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Nicola Mira
Nov 4, 2022
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Galeria Karstadt Kaufhof: Over 40 branches threatened with closure

Translated by
Nicola Mira
Nov 4, 2022

Galeria Karstadt Kaufhof, the last major German department store group still in operation, wants to close down more than 40 of its 131 remaining branches. The announcement was made by the group’s CEO Miguel Müllenbach, in an interview with German newspaper Frankfurter Allgemeine Zeitung (FAZ).

A few hours earlier, and for the second time in less than two years, Galeria Karstadt Kaufhof (Galeria) had to try to ward off bankruptcy by filing for an insolvency protection procedure, as a spokesman for the group said on Monday. The WirtschaftsWoche newspaper also reported the news.


In his interview with FAZ, Müllenbach said that, in order to save the company, the number of its branches had to be “cut by at least a third.” Compulsory redundancies would be inevitable. In a letter to the group's employees, Müllenbach explained that the company needs to divest itself of branches that, given the slowdown in consumption and rising inflation and energy costs, “would no longer be able to operate profitably in the near future.” This is the only way to avoid the group’s definitive financial collapse. Galeria currently employs 17,000 people, and is present in 97 German cities.

Before filing for insolvency protection, the group had negotiated with the federal government for additional financial assistance, on top of the €680 million it had already received.

“But we came to the conclusion that it was not a feasible solution. Permanent state loans are not the solution, what is needed instead is a clear transition towards an economically viable organisation,” said Müllenbach.

Trustees in place since 2020

During the first lockdown for the Covid-19 pandemic, in April 2020, Galeria already made an attempt at financial rescue by resorting to an insolvency protection procedure. The measures had been kept in place until the end of September.

In the recovery-oriented insolvency procedure variant, a court-appointed trustee oversees the rescue operation. The company’s management retains day-to-day control, while receiving advice from an external corporate turnaround expert. According to a report by WirtschaftsWoche, in Galeria’s new protection procedure, Düsseldorf-based lawyer Frank Kebekus will take over as the group’s temporary trustee, while fiscal advisor Arndt Geiwitz will take charge of the group’s operational turnaround. In spring 2020, Kebekus and Geiwitz assumed the same roles during the group’s first protection procedure. At the time, about 40 branches were closed down, some 4,000 jobs were cut and over €2 billion in debt was cancelled.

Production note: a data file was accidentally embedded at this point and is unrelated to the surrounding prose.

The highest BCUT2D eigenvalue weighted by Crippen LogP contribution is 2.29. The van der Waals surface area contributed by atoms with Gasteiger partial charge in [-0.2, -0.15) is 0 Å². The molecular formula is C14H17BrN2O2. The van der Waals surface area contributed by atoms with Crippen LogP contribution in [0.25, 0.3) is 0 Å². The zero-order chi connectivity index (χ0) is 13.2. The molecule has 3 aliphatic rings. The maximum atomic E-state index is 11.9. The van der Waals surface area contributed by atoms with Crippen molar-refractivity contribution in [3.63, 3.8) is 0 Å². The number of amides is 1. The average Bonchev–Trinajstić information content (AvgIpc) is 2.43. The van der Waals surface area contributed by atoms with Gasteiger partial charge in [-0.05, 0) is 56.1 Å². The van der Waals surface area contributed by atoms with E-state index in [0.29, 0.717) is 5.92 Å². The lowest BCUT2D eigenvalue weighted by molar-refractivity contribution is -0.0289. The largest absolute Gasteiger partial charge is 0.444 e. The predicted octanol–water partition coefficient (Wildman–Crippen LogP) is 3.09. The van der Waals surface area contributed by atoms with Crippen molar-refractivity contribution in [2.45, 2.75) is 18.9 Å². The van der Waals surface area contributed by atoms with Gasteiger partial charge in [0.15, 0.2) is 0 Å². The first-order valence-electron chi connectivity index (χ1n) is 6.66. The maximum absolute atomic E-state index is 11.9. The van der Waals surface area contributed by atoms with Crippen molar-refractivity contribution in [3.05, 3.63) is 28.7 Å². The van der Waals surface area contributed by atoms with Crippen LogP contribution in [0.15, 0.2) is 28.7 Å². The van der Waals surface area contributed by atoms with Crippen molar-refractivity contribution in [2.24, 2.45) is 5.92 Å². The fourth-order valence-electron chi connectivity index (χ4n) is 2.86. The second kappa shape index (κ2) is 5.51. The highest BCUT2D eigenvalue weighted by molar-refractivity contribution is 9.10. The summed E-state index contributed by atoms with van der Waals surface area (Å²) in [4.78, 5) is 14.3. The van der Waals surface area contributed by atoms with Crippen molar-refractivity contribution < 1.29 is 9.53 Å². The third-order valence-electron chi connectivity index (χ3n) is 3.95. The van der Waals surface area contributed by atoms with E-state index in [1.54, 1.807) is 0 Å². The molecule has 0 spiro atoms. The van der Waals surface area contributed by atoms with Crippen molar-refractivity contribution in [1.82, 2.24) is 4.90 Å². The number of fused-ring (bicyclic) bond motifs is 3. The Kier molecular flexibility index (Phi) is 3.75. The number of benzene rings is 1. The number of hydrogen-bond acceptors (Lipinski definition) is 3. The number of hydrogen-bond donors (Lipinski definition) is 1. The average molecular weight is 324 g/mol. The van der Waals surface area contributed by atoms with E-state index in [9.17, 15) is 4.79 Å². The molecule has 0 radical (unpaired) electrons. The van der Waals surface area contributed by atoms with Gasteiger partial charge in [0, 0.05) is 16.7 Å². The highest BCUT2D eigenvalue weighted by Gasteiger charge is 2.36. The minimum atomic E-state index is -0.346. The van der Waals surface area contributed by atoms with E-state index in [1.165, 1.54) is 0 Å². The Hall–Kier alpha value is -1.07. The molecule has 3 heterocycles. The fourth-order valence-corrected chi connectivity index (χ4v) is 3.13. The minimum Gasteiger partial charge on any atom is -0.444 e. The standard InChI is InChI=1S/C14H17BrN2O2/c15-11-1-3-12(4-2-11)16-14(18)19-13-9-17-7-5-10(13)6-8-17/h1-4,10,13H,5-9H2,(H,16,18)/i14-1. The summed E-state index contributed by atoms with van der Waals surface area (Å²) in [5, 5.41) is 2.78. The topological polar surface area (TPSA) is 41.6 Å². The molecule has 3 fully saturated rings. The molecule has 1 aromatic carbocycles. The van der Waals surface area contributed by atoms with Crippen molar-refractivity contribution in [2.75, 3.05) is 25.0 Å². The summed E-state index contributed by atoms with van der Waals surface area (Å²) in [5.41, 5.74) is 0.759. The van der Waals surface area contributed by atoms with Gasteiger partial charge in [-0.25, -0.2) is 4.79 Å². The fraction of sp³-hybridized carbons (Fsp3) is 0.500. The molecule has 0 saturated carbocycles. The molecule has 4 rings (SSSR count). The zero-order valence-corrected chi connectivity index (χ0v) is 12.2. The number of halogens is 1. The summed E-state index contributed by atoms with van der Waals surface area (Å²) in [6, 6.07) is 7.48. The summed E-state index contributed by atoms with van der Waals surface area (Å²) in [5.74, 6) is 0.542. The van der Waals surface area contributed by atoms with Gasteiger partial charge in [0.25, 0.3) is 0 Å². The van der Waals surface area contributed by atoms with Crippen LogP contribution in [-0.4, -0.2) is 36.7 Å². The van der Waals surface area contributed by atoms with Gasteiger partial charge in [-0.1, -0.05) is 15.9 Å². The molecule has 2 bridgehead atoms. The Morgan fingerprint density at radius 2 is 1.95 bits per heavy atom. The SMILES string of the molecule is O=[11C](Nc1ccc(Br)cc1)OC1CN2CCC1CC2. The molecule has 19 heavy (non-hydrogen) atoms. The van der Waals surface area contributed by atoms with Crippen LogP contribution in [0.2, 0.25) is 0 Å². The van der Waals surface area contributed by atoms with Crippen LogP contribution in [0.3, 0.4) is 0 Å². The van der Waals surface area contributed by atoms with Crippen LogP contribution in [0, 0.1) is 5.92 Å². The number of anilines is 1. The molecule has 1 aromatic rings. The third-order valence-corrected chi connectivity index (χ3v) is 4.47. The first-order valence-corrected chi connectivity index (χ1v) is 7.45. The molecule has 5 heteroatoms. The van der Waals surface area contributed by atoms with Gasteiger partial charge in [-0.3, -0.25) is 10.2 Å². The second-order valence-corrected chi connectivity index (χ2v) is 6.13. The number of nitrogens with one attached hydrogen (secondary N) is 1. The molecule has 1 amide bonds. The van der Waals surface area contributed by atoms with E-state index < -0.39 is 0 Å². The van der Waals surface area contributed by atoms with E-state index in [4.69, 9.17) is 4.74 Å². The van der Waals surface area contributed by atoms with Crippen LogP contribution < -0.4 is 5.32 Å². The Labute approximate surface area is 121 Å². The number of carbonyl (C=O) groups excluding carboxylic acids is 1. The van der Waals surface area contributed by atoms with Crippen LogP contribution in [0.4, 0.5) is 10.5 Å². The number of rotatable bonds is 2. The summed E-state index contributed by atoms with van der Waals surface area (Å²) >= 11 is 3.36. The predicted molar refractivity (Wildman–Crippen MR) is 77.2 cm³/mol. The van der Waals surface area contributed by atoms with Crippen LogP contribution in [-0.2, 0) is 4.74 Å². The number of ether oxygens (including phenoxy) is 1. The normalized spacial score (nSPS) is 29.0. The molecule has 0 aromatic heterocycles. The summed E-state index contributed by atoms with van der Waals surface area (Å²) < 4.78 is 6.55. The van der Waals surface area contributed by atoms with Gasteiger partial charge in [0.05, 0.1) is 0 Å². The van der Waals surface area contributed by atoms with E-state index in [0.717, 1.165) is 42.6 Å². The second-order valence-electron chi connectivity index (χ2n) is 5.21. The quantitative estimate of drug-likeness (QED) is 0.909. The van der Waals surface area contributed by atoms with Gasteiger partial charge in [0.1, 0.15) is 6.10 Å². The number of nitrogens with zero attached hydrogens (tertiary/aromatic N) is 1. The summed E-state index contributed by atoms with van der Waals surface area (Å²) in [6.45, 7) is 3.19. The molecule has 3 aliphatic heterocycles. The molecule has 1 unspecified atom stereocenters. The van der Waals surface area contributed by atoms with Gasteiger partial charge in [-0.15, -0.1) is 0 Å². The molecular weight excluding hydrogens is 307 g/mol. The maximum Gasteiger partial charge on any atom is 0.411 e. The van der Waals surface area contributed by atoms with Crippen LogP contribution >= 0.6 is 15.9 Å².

Jörg Funder, a business strategy expert at Worms University in Germany, has offered a retrospective assessment: “During Galeria’s 2020 insolvency procedure, job cuts were not extensive enough.”

Political pressure, concern for the economic survival of many city high streets in the event of department store closures, as well Galeria owner Signa’s own financial interest, are said to have prevented such cuts from being made at the time.

“Department stores have a raison d’être, but they need a vast catchment area. That is why there is room only for 50 to 60 branches in Germany, and not for Galeria’s 131 stores,” said Funder.

How many branches will manage to survive?

The number of department store branches that can be economically viable in the long term in Germany is a highly debated issue among experts. Johannes Berentzen, managing director of commercial strategy consulting firm BBE, thinks there is only room for fewer than 100 stores, “and these can only have a future if their customer experience quality and business model will be significantly improved.” Berentzen actually ranks as one of the most optimistic observers.

Lovro Mandac, Kaufhof's former managing director, thinks that, in the long term, only 40 to 50 department stores will be viable in Germany. A recent analysis by German real estate weekly Immobilienzeitung concluded that only 30 of Galeria’s 131 branches have reassuring prospects. All the others, according to Immobilienzeitung, have something to worry about.

As Müllenbach acknowledged in his letter to Galeria’s employees: "It is our duty again to painstakingly analyse everything, absolutely everything, in the coming weeks.” Although he did try to offer a glimmer of hope. “Galeria has a future,” he stated, promising that the group would continue to play a key role for German metropolitan high streets.

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